If you are a lawyer with a nursing home bed sore client in Maryland, I want you to refer your case to Miller & Zois (with an attorneys’ fee sharing relationship).  This post is directed to lawyers who Bedsore-300x200do not regularly handle bed sore care to better understand the pros and cons of bed sore nursing home claims in Maryland and what types of claims are the most viable.

Why Bed Sore Cases Are Good Cases

Nursing home cases are medical malpractice cases in Maryland. You have to file in Maryland Health Claims Arbitration and follow the malpractice statute.  But bed sore cases are the exact opposite of medical malpractice cases.  In a malpractice case against a doctor, the presumption the patient or the patient’s family must overcome is that the doctor is competent and did her very best.  You start behind the eight-ball and need to present overwhelming facts to win. It is hard to win jump ball medical malpractice cases even in victim-friendly jurisdictions.

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Our primary focus at Miller & Zois is to further the interest of our clients by maximizing the value of their injury or wrongful death claims.  But it is also an absolute joy when we can be a part of Nursing Home Consent Formchanging Maryland law that helps all injury victims get a fair shake in their claim.  We did this last week when the Maryland Court of Special Appeals gave a victory for our client and justice in Peeler v. FutureCare Northpoint, a wrongful death nursing home case.

Nursing Home Arbitration Agreements

At stake in Peeler v. FutureCare Northpoint was the breath of an agreement to arbitrate any claims that arise between a resident and a nursing home. Our client’s mother in Peeler entered a nursing home after she had femoral-femoral bypass graft at Johns Hopkins Bayview Medical Center.  She was asked upon arrival to sign an arbitration agreement. Clearly, this was not a moment of great clarity, right?  This is not uncommon.  Most decisions you make when entering a nursing home are made in crisis mode resulting from a precipitous decline in health.  So in the midst of this emotional powder keg, the incoming resident or their family must sign a million documents.  There is no time to plan or weigh options. I’m a lawyer. There is no way I’m reading all of those documents in that situation. I’m certainly not feeling free to negotiate with the nursing home.  I’m in the most unequal bargaining position imaginable. I just want — or I wanted my loved one to get — the needed care to get through the days ahead.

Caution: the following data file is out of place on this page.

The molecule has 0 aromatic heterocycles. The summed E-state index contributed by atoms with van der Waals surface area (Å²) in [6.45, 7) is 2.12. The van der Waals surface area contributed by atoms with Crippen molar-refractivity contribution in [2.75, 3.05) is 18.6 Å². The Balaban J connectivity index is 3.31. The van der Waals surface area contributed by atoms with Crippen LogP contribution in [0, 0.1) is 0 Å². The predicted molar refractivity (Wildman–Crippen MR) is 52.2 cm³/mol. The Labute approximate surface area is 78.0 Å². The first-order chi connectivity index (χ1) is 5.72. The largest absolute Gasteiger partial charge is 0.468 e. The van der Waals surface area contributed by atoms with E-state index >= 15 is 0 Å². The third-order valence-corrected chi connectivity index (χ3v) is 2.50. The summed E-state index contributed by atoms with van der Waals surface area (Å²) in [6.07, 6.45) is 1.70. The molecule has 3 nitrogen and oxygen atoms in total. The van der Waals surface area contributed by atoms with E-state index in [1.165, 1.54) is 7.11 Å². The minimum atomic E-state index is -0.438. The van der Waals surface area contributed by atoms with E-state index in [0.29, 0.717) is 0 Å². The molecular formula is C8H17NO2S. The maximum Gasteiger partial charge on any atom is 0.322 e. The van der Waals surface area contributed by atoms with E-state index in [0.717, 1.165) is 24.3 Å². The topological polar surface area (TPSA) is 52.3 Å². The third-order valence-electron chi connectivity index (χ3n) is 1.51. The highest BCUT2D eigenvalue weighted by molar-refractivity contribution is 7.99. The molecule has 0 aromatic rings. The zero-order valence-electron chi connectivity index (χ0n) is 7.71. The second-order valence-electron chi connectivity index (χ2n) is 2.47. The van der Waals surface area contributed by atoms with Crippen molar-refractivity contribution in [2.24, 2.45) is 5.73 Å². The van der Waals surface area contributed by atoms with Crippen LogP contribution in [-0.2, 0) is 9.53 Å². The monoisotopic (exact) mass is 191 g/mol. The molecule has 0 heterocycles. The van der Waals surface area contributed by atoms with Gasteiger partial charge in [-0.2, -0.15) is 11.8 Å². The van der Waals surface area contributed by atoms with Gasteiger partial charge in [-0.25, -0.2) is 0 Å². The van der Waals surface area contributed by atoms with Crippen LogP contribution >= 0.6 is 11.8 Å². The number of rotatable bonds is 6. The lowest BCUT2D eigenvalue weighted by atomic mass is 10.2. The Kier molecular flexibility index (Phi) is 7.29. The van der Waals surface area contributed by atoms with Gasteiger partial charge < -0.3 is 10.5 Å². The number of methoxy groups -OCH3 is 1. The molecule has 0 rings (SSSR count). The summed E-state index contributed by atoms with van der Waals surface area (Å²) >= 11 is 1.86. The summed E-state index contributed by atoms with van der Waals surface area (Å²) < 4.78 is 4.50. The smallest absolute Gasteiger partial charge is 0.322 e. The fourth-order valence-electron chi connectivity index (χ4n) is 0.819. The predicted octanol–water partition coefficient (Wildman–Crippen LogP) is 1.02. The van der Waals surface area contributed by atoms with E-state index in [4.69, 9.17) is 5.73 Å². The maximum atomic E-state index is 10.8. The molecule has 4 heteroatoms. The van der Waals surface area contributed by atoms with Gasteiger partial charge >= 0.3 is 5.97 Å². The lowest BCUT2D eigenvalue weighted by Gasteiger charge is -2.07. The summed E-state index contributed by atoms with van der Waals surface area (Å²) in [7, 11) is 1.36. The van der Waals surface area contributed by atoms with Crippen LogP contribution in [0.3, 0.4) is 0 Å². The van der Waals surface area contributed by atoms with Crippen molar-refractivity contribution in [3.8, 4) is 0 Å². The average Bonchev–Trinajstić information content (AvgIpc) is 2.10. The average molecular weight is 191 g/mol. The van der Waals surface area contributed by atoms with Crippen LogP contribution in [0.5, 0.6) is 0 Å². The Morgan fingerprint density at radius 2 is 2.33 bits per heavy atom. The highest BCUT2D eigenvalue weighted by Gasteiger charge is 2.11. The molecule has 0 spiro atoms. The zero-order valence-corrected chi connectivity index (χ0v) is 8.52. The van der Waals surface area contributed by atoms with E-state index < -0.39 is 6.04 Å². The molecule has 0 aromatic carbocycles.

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nursinghome5There is a graph in Metro Verdicts Monthly on nursing home verdicts and settlements in Virginia and Maryland over the last 25 years.

The median nursing home verdict/settlement in Virginia was $287,500. In Maryland, the median verdict was $150,000. Virginia seems about right. I think the Maryland data is wrong. Again, I have no idea how Metro Verdict Monthly compiles this data.

Jury Verdict Research did a study that found that nursing home plaintiffs get a median award of $329,000. Defense lawyers are not eager to try these cases for a reason: plaintiffs win at trial a stunning 63 percent of nursing home jury trials. So, statistically speaking, you are more likely to win at trial a nursing home case than a rear end accident case. Crazy, right? Why more lawyers are not pushing for nursing home cases is beyond me. They are not as lucrative as they once were but they are still good cases that also, not for nothing, really help protect nursing home patients.

There are a lot of nursing home lawsuit in Maryland for a reason. The state of elder care in the United States is incredibly poor. Sending a loved one to a nursing home has become more and more difficult, Lonely old womannot for lack of quantity, but for lack of quality care. The problem is especially big in Maryland, where malpractice, malnutrition, and plain bad care run rampant throughout the elder care system. If the number of lawsuits filed is any indication, some of the lowest quality care facilities are in Prince George’s County (P.G.) and Baltimore City.  You can argue that these are the best jurisdictions for plaintiffs so, of course, all of the cases get filed there.  But you can also read the list of complaints and inspections that the government does.  Trust me, P.G. County and Baltimore City are not great jurisdictions for nursing homes.

  • Samples of Maryland nursing home lawsuits: get a sense of the type of claims that are being filed in Maryland